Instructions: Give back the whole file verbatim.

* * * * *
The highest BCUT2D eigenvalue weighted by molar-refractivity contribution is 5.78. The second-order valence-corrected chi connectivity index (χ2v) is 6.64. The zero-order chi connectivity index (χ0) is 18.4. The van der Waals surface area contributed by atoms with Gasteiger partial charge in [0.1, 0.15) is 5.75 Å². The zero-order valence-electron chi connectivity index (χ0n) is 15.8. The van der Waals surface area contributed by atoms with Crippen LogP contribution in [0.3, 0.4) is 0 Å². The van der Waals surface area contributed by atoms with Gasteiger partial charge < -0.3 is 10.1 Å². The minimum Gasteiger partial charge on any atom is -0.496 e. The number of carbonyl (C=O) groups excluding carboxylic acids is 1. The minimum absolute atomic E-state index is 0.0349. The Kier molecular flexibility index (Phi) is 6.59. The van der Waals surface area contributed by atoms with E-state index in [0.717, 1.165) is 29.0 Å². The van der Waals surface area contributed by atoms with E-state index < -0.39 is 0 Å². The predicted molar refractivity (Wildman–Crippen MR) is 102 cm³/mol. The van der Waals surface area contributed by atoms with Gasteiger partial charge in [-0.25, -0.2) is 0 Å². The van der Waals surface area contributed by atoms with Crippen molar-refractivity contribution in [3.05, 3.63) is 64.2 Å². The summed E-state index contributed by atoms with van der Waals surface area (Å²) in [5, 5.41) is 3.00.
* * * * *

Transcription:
The highest BCUT2D eigenvalue weighted by molar-refractivity contribution is 5.78. The second-order valence-corrected chi connectivity index (χ2v) is 6.64. The zero-order chi connectivity index (χ0) is 18.4. The van der Waals surface area contributed by atoms with Gasteiger partial charge in [0.1, 0.15) is 5.75 Å². The zero-order valence-electron chi connectivity index (χ0n) is 15.8. The van der Waals surface area contributed by atoms with Crippen LogP contribution in [0.3, 0.4) is 0 Å². The van der Waals surface area contributed by atoms with Gasteiger partial charge < -0.3 is 10.1 Å². The minimum Gasteiger partial charge on any atom is -0.496 e. The number of carbonyl (C=O) groups excluding carboxylic acids is 1. The minimum absolute atomic E-state index is 0.0349. The Kier molecular flexibility index (Phi) is 6.59. The van der Waals surface area contributed by atoms with E-state index in [0.717, 1.165) is 29.0 Å². The van der Waals surface area contributed by atoms with E-state index < -0.39 is 0 Å². The predicted molar refractivity (Wildman–Crippen MR) is 102 cm³/mol. The van der Waals surface area contributed by atoms with Gasteiger partial charge in [-0.25, -0.2) is 0 Å². The van der Waals surface area contributed by atoms with Crippen molar-refractivity contribution in [3.05, 3.63) is 64.2 Å². The summed E-state index contributed by atoms with van der Waals surface area (Å²) in [5, 5.41) is 3.00.